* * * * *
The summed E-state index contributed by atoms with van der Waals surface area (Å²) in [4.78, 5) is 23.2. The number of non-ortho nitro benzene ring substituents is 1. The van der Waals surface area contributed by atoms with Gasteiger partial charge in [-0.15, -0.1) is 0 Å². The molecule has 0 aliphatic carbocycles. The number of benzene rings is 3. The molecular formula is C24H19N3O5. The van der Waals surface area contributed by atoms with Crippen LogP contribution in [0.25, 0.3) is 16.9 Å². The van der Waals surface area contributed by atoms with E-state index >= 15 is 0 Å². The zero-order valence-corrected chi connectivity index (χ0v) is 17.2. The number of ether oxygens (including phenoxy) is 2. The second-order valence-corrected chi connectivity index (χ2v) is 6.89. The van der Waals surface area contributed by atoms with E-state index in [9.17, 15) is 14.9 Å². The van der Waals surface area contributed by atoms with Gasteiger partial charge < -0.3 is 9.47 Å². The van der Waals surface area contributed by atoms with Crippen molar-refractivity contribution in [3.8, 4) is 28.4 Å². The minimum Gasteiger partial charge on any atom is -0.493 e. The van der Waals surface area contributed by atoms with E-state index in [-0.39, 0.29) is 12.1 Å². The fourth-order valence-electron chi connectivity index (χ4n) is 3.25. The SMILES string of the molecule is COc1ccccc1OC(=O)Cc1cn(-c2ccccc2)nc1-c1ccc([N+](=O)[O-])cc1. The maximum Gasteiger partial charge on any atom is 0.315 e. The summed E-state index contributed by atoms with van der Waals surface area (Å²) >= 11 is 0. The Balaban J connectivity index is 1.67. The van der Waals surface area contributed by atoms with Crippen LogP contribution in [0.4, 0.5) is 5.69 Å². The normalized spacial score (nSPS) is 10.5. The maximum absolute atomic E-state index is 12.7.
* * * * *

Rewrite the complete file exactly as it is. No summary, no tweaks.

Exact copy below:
The summed E-state index contributed by atoms with van der Waals surface area (Å²) in [4.78, 5) is 23.2. The number of non-ortho nitro benzene ring substituents is 1. The van der Waals surface area contributed by atoms with Gasteiger partial charge in [-0.15, -0.1) is 0 Å². The molecule has 0 aliphatic carbocycles. The number of benzene rings is 3. The molecular formula is C24H19N3O5. The van der Waals surface area contributed by atoms with Crippen LogP contribution in [0.25, 0.3) is 16.9 Å². The van der Waals surface area contributed by atoms with E-state index >= 15 is 0 Å². The zero-order valence-corrected chi connectivity index (χ0v) is 17.2. The number of ether oxygens (including phenoxy) is 2. The second-order valence-corrected chi connectivity index (χ2v) is 6.89. The van der Waals surface area contributed by atoms with E-state index in [9.17, 15) is 14.9 Å². The van der Waals surface area contributed by atoms with Gasteiger partial charge < -0.3 is 9.47 Å². The van der Waals surface area contributed by atoms with Crippen molar-refractivity contribution in [3.8, 4) is 28.4 Å². The minimum Gasteiger partial charge on any atom is -0.493 e. The van der Waals surface area contributed by atoms with E-state index in [-0.39, 0.29) is 12.1 Å². The fourth-order valence-electron chi connectivity index (χ4n) is 3.25. The SMILES string of the molecule is COc1ccccc1OC(=O)Cc1cn(-c2ccccc2)nc1-c1ccc([N+](=O)[O-])cc1. The maximum Gasteiger partial charge on any atom is 0.315 e. The summed E-state index contributed by atoms with van der Waals surface area (Å²) >= 11 is 0. The Balaban J connectivity index is 1.67. The van der Waals surface area contributed by atoms with Crippen LogP contribution in [0.4, 0.5) is 5.69 Å². The normalized spacial score (nSPS) is 10.5. The maximum absolute atomic E-state index is 12.7.